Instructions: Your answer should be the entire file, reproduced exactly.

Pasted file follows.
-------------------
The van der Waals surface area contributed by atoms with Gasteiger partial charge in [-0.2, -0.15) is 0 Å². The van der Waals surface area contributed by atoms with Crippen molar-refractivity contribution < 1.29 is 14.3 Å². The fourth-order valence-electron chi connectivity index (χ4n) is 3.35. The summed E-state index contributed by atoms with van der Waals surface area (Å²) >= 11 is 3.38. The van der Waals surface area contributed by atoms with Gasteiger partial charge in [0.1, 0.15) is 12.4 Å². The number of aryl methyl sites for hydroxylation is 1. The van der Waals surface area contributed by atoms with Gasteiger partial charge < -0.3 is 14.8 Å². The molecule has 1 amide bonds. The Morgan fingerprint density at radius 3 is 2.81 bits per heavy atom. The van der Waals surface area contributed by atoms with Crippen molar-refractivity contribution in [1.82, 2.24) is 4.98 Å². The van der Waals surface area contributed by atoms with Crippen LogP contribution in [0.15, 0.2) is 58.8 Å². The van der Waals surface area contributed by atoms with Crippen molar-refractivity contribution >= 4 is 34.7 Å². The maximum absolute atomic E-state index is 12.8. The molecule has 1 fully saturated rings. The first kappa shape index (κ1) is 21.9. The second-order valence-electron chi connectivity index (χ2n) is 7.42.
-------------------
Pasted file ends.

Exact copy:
The van der Waals surface area contributed by atoms with Gasteiger partial charge in [-0.2, -0.15) is 0 Å². The van der Waals surface area contributed by atoms with Crippen molar-refractivity contribution < 1.29 is 14.3 Å². The fourth-order valence-electron chi connectivity index (χ4n) is 3.35. The summed E-state index contributed by atoms with van der Waals surface area (Å²) >= 11 is 3.38. The van der Waals surface area contributed by atoms with Gasteiger partial charge in [0.1, 0.15) is 12.4 Å². The number of aryl methyl sites for hydroxylation is 1. The van der Waals surface area contributed by atoms with Gasteiger partial charge < -0.3 is 14.8 Å². The molecule has 1 amide bonds. The Morgan fingerprint density at radius 3 is 2.81 bits per heavy atom. The van der Waals surface area contributed by atoms with Crippen molar-refractivity contribution in [1.82, 2.24) is 4.98 Å². The van der Waals surface area contributed by atoms with Crippen LogP contribution in [0.15, 0.2) is 58.8 Å². The van der Waals surface area contributed by atoms with Crippen molar-refractivity contribution >= 4 is 34.7 Å². The maximum absolute atomic E-state index is 12.8. The molecule has 1 fully saturated rings. The first kappa shape index (κ1) is 21.9. The second-order valence-electron chi connectivity index (χ2n) is 7.42.